Code-First Development with Entity Framework 4
page 18 of 21
by Scott Guthrie
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Running the Application

Let’s re-run the application and try to create a new Dinner.  Let’s begin by pushing the “Create” button with no values filled out.  We’ll find that we now see the validation error messages we applied to our model showing up in the browser:


Because we enabled client-side validation with ASP.NET MVC (that was the one line of code we wrote above), our error messages will update and change in real-time:


Notice above how our validation error message changed once our “Title” became longer than 20 characters.  This is because we have a [StringLength] property on our Dinner.Title property that indicates a maximum allowed size of 20 characters.  As we started entering a value within the “HostedBy” textbox, our error message likewise changed from the “[Requred]” error message (which asks you to enter your email address) to the “[RegularExpression]” error message (which is telling us we don’t have a valid email address).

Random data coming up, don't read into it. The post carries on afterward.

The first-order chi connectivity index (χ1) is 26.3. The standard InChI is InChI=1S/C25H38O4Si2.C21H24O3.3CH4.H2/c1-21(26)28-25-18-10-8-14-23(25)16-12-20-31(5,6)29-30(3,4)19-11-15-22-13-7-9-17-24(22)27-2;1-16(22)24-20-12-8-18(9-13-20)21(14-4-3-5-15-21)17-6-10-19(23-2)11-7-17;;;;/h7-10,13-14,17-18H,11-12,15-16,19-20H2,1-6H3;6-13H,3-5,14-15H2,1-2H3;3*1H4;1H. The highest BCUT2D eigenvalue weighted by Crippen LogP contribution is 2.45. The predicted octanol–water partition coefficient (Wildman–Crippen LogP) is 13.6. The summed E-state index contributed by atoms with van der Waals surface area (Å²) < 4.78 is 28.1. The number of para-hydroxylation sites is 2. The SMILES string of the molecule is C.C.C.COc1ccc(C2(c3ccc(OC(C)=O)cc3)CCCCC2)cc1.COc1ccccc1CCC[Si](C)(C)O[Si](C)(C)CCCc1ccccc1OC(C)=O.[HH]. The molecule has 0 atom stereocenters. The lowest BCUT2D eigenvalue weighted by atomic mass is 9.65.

These validation rules work both within the browser (via JavaScript) and on the server (enabling us to protect ourselves even if someone tries to bypass the JavaScript validation) – without us having to make any changes to our controller class.  The ability to specify these rules once within our model, and have them apply everywhere, is extremely powerful – and will enable us to continue to evolve our application in a very clean way. 

You can learn more about these ASP.NET MVC 2 Model Validation features and how they work here.

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